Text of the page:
POLICE investigating the murder of naval officer Ian Molyneux discovered his killer had gone on a drinking binge in the 48 hours before shooting the Wigan submariner.
Officers were so alarmed by the crew’s boozing that the chief constable was told and he contacted military authorities.
Detective Superintendent Tony Harris interviewed the crew aboard HMS Astute following the shooting of Lieutenant Commander Ian Molyneux by Able Seaman Ryan Donovan, who was 76 per cent above the drink-drive limit.
The hearing in Southampton was told the officer was “highly alarmed” by the crew’s alcohol consumption and he wrote to Hampshire chief constable Alex Marshall with his concerns.
His boss then contacted Brigadier Neil Baverstock. After talking to the crew, detectives concluded that Donovan’s drink intake was not out of the ordinary.
The hearing heard he had drunk 20 pints of cider and lager, cocktails and double vodkas in the 48 hours before he was put on a guard duty with a gun.
Richard Wilkinson, counsel for Lt Cdr Molyneux’s family told the hearing that police found “significant” numbers of the crew were involved on getting “drunk out of their minds”.
“Detective superintendent Tony Harris was highly alarmed at the alcohol consumption of the Astute’s crew and he took the unprecedented action of writing to the chief constable.
“It was normal practice for the crew of the boat to drink heavily while on shore leave, consuming alcohol over an extended period until they passed out and then returned to duty after five or six hours,” he told the hearing.
The Royal Navy has since tightened its rules on alcohol consumption before duty.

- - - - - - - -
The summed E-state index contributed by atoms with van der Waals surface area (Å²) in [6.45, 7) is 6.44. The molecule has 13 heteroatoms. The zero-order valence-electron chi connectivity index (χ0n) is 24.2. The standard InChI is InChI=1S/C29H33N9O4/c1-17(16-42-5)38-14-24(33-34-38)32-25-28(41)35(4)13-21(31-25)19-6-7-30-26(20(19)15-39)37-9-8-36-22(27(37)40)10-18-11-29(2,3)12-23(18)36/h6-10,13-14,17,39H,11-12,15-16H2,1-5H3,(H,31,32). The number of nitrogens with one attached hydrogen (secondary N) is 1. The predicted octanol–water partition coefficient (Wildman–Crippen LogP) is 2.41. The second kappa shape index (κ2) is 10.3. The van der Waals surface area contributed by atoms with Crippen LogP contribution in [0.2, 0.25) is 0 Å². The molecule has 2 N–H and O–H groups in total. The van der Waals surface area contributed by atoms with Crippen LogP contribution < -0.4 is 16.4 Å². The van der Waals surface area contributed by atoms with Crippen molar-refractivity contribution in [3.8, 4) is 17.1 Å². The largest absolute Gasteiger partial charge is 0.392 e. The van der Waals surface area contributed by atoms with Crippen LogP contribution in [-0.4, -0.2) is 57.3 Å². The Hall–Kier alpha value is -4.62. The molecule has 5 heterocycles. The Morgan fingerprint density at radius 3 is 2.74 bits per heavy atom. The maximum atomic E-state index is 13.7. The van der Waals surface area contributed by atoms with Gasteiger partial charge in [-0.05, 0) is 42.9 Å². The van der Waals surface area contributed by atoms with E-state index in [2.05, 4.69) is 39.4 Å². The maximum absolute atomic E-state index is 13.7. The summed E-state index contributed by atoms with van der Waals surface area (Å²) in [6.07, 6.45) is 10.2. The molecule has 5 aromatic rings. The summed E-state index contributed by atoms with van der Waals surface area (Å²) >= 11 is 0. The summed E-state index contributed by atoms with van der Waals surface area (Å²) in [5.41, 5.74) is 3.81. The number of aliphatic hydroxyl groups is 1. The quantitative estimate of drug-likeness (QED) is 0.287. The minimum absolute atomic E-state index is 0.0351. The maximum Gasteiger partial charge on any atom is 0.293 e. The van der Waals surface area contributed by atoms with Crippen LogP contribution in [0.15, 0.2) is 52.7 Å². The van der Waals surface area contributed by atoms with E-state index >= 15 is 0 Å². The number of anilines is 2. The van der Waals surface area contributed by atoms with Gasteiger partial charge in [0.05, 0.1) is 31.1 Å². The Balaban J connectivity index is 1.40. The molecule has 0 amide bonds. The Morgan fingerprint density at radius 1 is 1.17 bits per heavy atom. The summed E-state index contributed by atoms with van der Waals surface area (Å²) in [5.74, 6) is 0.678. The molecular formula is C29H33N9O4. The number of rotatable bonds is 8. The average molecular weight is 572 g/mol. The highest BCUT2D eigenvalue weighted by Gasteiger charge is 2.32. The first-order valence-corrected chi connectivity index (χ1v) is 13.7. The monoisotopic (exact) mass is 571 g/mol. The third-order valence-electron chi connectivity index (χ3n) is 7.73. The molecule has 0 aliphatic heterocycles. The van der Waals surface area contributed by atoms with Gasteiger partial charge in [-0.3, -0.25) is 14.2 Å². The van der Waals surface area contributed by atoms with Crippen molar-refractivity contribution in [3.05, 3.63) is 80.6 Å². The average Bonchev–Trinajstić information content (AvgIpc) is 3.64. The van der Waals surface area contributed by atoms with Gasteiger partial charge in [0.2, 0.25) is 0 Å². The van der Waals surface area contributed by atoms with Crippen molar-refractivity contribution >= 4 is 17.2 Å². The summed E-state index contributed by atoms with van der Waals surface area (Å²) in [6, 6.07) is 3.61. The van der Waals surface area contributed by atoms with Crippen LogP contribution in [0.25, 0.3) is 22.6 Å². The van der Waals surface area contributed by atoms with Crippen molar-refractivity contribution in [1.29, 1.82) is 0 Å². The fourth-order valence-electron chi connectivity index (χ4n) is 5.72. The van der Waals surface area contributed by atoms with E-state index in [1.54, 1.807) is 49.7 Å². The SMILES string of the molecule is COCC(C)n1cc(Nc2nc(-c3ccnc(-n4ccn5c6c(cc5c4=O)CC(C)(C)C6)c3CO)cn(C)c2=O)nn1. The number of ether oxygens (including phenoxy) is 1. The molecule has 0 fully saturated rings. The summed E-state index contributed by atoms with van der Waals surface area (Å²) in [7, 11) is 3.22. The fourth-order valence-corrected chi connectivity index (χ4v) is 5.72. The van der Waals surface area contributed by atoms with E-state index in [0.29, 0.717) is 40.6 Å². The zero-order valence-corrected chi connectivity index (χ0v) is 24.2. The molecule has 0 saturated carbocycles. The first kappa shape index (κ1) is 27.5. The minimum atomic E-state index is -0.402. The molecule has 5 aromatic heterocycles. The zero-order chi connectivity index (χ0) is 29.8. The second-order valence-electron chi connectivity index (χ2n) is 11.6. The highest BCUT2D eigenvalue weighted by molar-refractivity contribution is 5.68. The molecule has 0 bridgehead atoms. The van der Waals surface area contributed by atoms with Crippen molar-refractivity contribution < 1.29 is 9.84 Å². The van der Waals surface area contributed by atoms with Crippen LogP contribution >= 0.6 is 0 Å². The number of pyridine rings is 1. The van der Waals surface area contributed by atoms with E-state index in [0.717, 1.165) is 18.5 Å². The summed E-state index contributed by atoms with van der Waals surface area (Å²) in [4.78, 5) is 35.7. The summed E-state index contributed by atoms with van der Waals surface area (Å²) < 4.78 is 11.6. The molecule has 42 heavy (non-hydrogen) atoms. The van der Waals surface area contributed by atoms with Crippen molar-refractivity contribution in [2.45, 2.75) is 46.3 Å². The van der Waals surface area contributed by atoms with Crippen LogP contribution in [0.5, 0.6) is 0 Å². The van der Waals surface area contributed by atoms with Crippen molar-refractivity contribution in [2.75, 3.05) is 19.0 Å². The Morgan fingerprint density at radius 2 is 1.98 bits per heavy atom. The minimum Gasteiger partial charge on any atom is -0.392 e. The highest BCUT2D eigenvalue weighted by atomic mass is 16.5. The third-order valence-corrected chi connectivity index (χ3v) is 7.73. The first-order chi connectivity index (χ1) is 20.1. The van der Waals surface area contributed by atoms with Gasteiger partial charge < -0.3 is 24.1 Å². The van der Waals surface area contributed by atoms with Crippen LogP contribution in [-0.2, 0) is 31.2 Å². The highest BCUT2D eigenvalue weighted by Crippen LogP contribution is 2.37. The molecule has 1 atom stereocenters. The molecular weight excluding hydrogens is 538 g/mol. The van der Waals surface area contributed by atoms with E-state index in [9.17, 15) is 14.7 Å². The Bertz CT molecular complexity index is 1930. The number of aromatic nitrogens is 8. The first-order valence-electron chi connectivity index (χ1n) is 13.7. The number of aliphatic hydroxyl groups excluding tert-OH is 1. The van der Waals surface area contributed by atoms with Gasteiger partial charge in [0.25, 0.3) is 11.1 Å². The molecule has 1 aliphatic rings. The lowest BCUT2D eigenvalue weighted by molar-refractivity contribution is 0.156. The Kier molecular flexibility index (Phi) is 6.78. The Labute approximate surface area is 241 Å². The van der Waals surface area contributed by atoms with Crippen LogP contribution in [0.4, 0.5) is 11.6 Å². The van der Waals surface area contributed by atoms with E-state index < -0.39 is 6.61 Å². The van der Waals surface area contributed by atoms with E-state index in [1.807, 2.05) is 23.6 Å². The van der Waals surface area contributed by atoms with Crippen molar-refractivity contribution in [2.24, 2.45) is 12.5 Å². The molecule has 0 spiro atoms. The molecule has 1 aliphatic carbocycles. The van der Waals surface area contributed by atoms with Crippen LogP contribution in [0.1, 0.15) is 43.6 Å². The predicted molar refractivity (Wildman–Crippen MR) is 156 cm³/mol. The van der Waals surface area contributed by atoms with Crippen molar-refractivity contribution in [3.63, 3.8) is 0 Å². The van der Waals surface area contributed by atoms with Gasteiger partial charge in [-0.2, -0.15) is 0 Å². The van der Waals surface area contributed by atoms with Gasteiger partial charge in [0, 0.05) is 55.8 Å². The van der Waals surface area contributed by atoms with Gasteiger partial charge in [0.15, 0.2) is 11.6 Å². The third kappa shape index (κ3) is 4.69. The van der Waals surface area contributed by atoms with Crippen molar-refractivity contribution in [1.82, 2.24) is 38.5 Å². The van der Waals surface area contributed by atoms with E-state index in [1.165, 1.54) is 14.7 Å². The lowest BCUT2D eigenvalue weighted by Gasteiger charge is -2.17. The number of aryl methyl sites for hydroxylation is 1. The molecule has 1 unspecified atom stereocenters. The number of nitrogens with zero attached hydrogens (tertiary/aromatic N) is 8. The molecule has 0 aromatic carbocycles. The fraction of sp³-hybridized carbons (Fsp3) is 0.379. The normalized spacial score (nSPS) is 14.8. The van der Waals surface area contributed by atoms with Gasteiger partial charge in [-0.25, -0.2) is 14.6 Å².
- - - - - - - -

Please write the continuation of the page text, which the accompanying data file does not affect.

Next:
At the time sailors were allowed 10 units in the previous 24 hours with no alcohol in the 10 hours before duty, which has now been changed to five units.
Mr Wilkinson asked the nuclear-powered sub’s captain at the time, Commander Iain Breckenbridge, whether he had any concerns about his crew drinking ashore during the goodwill visit to Southampton in April 2011 when the killing and the shooting of another officer took place.
He told the inquest that he had been told of no concerns about the crew and he had no concerns about Donovan before the shootings and he was “surprised” to hear of the police’s fears of binge drinking by the crew.
But when asked if tighter controls should be put in place to check such as breathalysing crew, Cdr Breckenbridge said: “to minimise the chances of a similar event, it’s something that should be seriously considered but that’s for the policy makers.”
Cdr Breckenbridge explained that he believed that most of his crew were responsible and did not drink before they went on duty and were not drunk when they reported for duty.
He said he could not go and check what his crew were doing when they were ashore as they were on leave.
He told the hearing he was in another part of the nuclear-powered sub when he heard the bangs from Donovan’s rifle.
“I just knew we had to go in the other direction. Unfortunately we did not get everyone out of the way,” he said.
He said he returned to the control room area where the shootings had taken place and said his Executive Officer was shouting “negligent discharge” but he said there had been too many shots for that.
He then saw Donovan was being restrained on the floor by two men, one of which was Royston Smith, leader of Southampton City Council at the time.
He was visiting the submarine with other dignitaries and members of the public at the time and a school party had just left.
Cdr Breckenbridge said he could see that Commander Christopher Hodge who was shot in the stomach was being comforted and then he saw Lt Cdr Molyneux lying at a right angle.
“I saw a white shirt, two-and-a-half stripes and I thought that was Ian. I saw the catastrophic injuries to his head and I thought, ‘that looks bad’.”
The senior officer then paid tribute to his dead colleague, who had gone towards Donovan during the gun rampage.
“If he had not done that, Donovan would have had the opportunity to shoot more people. Ian’s acts were phenomenally brave.”
Donovan, 23, was jailed for life with a minimum term of 25 years after pleading guilty at Winchester Crown Court to the murder of father-of-four Lt Cdr Molyneux.
The hearing continues